Cote Dazur

1000RPM
May 21, 2013
1,581
1,046
Very happy for Rosberg, well deserved!
Hopefully Lewis will take the opportunity to prove he's a real champion and not just a fast driver by demonstrating sportsmanship, it is already borderline that he acted many times without class to climb the championship ladder on the track this year.
It is enough to have a Jorge Lorenzo in the professional racing champion circle.
 

Dan Allen

I am the Pastor Maldonado of RaceDepartment.
Dec 29, 2013
862
273
Very happy for Rosberg, well deserved!
Hopefully Lewis will take the opportunity to prove he's a real champion and not just a fast driver by demonstrating sportsmanship, it is already borderline that he acted many times without class to climb the championship ladder on the track this year.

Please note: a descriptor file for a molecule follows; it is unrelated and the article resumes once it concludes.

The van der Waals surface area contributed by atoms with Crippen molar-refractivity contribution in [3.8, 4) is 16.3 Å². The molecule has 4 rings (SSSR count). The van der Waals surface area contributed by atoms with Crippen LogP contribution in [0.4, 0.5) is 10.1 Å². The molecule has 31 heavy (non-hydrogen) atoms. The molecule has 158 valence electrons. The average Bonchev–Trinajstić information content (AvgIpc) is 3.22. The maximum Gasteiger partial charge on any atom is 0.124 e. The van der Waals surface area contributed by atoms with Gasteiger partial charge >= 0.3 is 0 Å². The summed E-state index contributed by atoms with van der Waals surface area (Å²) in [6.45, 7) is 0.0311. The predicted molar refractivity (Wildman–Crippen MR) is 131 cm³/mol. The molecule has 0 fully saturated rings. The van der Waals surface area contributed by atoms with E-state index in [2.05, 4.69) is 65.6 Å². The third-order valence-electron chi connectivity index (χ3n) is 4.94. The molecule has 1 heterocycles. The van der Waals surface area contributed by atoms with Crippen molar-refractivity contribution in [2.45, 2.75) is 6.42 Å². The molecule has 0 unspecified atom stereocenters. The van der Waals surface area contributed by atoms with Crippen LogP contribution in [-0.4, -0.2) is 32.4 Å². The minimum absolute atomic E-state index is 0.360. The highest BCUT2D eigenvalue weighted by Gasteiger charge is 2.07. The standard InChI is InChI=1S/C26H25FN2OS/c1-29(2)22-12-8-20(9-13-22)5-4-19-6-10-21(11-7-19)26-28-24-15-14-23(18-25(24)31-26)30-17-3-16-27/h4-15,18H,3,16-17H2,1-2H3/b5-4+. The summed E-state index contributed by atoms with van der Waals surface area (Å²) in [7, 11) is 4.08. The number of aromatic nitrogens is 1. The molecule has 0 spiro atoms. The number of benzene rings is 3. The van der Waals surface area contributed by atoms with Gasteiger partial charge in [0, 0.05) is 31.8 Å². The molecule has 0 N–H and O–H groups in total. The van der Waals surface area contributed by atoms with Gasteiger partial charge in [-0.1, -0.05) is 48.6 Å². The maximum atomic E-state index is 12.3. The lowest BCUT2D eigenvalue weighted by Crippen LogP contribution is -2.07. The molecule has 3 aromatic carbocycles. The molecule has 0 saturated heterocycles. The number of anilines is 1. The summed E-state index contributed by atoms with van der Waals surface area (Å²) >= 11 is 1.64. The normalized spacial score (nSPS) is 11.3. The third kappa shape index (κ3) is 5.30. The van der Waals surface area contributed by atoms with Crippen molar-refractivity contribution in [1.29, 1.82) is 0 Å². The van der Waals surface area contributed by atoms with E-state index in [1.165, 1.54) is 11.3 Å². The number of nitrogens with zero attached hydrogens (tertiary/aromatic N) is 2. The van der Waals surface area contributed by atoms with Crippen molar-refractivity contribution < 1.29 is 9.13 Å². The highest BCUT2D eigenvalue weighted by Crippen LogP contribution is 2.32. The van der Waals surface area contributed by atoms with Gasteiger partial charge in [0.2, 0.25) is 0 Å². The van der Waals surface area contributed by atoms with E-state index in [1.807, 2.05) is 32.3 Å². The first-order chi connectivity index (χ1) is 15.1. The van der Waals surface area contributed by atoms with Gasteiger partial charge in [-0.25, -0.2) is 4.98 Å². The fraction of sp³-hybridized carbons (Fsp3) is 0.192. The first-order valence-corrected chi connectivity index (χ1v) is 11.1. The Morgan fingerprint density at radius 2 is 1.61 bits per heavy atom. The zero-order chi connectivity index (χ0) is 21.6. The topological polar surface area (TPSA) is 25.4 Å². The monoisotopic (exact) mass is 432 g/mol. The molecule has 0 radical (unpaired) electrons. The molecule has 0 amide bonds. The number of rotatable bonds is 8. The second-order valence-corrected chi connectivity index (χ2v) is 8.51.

It is enough to have a Jorge Lorenzo in the professional racing champion circle.
This.

Anyway, it's all very well saying well done Rosberg, but where the hell was he for the rest of the championship? Lewis probably gave up after winning the championship, it's not like it makes any difference to him now.

Just another silly season IMHO
 

Tim.E

4000RPM
Oct 27, 2014
4,609
1,597
This.

Anyway, it's all very well saying well done Rosberg, but where the hell was he for the rest of the championship? Lewis probably gave up after winning the championship, it's not like it makes any difference to him now.

Just another silly season IMHO
I indeed had the sort of feeling after Lewis won the championship he didn't really feel the need to perform as well as he did back then. On top of that you've got the partying till 4 am in the morning, crashing a car of 2 million euros.
 

Benutzername